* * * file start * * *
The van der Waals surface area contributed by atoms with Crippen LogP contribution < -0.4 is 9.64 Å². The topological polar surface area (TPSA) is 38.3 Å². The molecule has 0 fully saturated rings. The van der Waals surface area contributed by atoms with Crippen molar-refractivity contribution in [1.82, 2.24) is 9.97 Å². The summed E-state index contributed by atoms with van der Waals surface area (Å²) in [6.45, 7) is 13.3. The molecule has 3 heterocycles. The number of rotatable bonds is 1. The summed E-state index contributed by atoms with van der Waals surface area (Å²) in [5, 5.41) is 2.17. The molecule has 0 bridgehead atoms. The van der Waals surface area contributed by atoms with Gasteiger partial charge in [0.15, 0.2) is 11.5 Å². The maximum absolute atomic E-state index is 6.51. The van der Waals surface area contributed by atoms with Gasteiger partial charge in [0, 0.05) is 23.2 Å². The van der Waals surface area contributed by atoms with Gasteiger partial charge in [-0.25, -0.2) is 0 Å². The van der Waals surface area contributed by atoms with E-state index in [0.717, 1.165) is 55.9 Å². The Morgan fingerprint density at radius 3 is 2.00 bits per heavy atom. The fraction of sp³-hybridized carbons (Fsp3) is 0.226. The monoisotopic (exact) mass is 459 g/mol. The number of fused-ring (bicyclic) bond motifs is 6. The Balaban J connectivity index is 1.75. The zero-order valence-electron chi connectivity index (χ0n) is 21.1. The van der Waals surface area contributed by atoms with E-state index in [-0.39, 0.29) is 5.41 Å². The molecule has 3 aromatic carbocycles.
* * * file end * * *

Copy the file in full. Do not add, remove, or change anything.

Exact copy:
The van der Waals surface area contributed by atoms with Crippen LogP contribution < -0.4 is 9.64 Å². The topological polar surface area (TPSA) is 38.3 Å². The molecule has 0 fully saturated rings. The van der Waals surface area contributed by atoms with Crippen molar-refractivity contribution in [1.82, 2.24) is 9.97 Å². The summed E-state index contributed by atoms with van der Waals surface area (Å²) in [6.45, 7) is 13.3. The molecule has 3 heterocycles. The number of rotatable bonds is 1. The summed E-state index contributed by atoms with van der Waals surface area (Å²) in [5, 5.41) is 2.17. The molecule has 0 bridgehead atoms. The van der Waals surface area contributed by atoms with Gasteiger partial charge in [0.15, 0.2) is 11.5 Å². The maximum absolute atomic E-state index is 6.51. The van der Waals surface area contributed by atoms with Gasteiger partial charge in [0, 0.05) is 23.2 Å². The van der Waals surface area contributed by atoms with Gasteiger partial charge in [-0.25, -0.2) is 0 Å². The van der Waals surface area contributed by atoms with E-state index in [0.717, 1.165) is 55.9 Å². The Morgan fingerprint density at radius 3 is 2.00 bits per heavy atom. The fraction of sp³-hybridized carbons (Fsp3) is 0.226. The monoisotopic (exact) mass is 459 g/mol. The number of fused-ring (bicyclic) bond motifs is 6. The Balaban J connectivity index is 1.75. The zero-order valence-electron chi connectivity index (χ0n) is 21.1. The van der Waals surface area contributed by atoms with E-state index in [-0.39, 0.29) is 5.41 Å². The molecule has 3 aromatic carbocycles.